“Those we love don’t go away, they walk beside us everyday. Unseen, unheard but always near. Still loved, still missed.” ~ Mhar
Well, it wouldn’t be winter in New York without a blizzard! I hope you managed throughout the day last week and stayed safe.
Snow is beautiful in the moment but when the inches turn into a foot or more, clean-up is a huge feat and shoveling snow takes quite a bit of time. When it finally stopped snowing there I was armed with my shovel to begin the slow process of digging out around the house. I’m grateful to my neighbors who use snow blowers and were kind enough to clear out my driveway so that I could get my car out. Nevertheless, snow shoveling is not my favorite activity but I was glad for the workout! 🙂
My Dad is always on my mind. When it comes to shoveling, I am reminded that I am my father’s daughter. He taught me well. I watched him my whole life be responsible and take pride in his home. Within minutes of being outside, the entire do’s, the don’ts and the how to’s of shoveling came flooding back. More importantly, all the memories of good times, fun and laughter were all around me.
It will be four years in March that Dad is gone and as I picked up each shovel full of snow I could feel some sadness that he isn’t here anymore; that will always be with me in one form or another but not enough to take over. What I felt most was his warmth and love beside me and with that so many more wonderful feelings emerged.
It was the realization that even though I think about and miss Dad every day, I laughed inside first because if it was up to my Dad, he would have been outside to catch the first snowflake just so he could stop any snow from covering his property! But aside from that what I was mostly feeling was:
I am loved.
I am connected.
I am strong.
I am proud and blessed that this man was my Dad and still is.
I am proud for the man he was and still is to me.
I am proud of the daughter and woman that I am because of him.
And, I am proud for the love he instilled in me with his love.
Most of all, realizing that all these feelings and memories did not make me sad like it once did but made me smile only to prove yet again that we move through our grief with action.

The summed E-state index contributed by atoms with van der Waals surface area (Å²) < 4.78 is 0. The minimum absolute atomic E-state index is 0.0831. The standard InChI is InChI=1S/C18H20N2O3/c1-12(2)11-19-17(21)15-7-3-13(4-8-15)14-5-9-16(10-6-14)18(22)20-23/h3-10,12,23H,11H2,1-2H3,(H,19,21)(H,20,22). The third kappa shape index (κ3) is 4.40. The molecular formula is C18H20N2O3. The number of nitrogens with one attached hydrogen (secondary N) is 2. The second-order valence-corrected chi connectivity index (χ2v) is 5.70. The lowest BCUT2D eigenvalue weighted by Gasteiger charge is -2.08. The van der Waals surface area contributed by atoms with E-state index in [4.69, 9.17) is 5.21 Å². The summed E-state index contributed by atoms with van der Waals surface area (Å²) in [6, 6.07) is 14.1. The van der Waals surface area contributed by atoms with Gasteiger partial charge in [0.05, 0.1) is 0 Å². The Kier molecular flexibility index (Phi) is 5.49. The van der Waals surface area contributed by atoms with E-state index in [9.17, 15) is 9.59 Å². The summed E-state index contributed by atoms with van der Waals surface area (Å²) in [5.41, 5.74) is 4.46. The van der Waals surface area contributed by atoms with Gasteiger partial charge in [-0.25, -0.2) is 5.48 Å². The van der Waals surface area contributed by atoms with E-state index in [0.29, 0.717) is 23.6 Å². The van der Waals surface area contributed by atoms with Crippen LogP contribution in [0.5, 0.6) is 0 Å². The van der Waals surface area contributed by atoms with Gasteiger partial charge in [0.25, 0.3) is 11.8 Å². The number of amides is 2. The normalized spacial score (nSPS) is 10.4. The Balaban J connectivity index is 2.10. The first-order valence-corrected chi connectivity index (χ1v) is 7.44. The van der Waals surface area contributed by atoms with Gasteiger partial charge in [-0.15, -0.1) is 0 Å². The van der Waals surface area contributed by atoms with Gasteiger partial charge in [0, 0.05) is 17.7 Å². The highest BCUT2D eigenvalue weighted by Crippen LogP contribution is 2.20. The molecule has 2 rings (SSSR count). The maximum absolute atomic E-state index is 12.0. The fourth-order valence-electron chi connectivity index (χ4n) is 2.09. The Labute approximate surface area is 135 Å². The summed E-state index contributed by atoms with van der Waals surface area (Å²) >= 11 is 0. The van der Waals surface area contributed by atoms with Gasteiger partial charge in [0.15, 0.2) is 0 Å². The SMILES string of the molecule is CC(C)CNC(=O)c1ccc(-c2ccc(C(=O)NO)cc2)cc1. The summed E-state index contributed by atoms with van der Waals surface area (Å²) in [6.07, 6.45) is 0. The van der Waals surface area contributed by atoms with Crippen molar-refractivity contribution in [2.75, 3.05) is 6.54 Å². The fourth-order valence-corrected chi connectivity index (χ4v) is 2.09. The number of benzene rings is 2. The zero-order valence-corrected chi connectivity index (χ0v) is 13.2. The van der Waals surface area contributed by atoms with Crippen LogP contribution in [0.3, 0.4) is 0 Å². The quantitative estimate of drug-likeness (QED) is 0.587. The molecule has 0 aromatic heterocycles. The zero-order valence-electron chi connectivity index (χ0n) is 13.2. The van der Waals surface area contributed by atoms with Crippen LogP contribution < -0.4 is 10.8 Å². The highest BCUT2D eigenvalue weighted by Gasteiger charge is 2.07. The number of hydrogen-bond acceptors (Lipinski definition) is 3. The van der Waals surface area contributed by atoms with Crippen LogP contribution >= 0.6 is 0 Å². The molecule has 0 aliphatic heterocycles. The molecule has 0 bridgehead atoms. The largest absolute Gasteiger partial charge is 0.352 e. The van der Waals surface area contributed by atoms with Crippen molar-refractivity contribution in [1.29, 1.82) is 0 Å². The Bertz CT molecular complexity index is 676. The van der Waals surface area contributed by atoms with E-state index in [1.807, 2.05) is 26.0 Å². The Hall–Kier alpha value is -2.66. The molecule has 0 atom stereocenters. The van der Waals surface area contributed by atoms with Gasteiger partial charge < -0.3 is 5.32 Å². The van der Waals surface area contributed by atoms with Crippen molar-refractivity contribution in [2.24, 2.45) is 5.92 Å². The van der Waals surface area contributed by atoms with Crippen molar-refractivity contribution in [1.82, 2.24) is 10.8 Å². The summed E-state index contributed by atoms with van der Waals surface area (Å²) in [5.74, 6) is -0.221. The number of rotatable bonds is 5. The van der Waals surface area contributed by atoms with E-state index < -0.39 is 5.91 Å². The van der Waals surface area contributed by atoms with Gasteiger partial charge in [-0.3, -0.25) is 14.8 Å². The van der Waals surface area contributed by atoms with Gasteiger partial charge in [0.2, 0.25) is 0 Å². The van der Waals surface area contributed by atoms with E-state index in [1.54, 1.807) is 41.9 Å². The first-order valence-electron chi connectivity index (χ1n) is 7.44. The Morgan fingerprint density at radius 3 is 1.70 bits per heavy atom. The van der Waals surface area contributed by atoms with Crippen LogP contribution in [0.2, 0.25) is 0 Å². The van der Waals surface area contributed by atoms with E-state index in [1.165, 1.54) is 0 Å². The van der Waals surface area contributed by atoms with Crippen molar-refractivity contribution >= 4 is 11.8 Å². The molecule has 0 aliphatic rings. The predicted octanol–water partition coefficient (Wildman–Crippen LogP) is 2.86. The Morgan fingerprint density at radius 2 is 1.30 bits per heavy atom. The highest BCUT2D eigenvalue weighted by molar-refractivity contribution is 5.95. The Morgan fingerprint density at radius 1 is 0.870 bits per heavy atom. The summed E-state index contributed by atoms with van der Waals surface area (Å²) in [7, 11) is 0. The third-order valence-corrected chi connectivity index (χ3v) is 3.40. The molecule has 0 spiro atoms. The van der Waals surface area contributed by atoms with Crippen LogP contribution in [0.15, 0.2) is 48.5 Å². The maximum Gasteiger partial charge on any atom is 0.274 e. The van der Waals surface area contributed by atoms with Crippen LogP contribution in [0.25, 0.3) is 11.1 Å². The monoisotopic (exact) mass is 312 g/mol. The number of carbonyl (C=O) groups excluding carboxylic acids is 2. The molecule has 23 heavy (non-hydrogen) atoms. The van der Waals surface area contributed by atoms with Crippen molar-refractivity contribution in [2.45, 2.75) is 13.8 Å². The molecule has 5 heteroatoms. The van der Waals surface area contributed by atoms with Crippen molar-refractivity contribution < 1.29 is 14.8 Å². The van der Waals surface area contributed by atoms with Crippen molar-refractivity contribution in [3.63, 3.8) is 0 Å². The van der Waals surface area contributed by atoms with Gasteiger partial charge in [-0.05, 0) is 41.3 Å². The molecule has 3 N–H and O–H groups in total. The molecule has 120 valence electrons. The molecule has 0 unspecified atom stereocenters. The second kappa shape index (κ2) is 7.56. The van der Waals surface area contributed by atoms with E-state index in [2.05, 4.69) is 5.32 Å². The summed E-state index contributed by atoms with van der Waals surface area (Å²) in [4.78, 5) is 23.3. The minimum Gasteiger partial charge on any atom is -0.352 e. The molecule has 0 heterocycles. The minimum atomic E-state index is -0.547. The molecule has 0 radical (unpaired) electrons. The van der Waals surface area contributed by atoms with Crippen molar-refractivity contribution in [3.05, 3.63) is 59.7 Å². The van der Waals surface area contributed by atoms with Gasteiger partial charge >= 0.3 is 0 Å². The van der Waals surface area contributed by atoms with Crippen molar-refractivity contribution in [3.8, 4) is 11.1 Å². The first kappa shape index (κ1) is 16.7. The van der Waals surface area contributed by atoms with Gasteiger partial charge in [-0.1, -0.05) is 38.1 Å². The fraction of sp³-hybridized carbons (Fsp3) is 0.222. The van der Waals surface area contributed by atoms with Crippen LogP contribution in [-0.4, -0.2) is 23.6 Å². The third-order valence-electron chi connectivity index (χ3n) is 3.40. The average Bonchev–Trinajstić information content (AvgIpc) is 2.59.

Today it was snow shoveling. Tomorrow it might be a walk down the street as I recall Dad walking every day to Church and to run errands in the neighborhood. When I see familiar faces of those he knew, I am reminded of the presence he had in his community and how much he was loved by so many people. It might be a song on the radio or just my morning coffee. Dad loved his coffee. As my brothers and I have laughed for years, coffee was the “price of admission”. When we came over for a visit, you brought in coffee. Dad was always up for a cup of coffee in the house, a drive to Dunkin Donuts and coffee was a must on a long road trip.
There will never be a time when I don’t grieve my Dad is some way but what has become true is that it doesn’t sting as much. Sure, I have my moments. Tears can come anytime over something serious or nothing at all, it doesn’t matter.
What I’ve noticed is that those overwhelming all over the place gripping and painful feelings that at one time scared and confused me and even caused me to withdraw are now not nearly as powerful as they once were. These days, it’s about remembering with love, more importantly it is about celebration. I honor my Dad by living the best life I can, enjoying my life and living life to the fullest.
Grief has so many lessons to teach us and I hope that this one example will offer you a reminder that grief is not a life sentence. With love, patience, time and action even with the smallest of steps, grief can me managed and will bring you to moments once again of joy, love and smiles.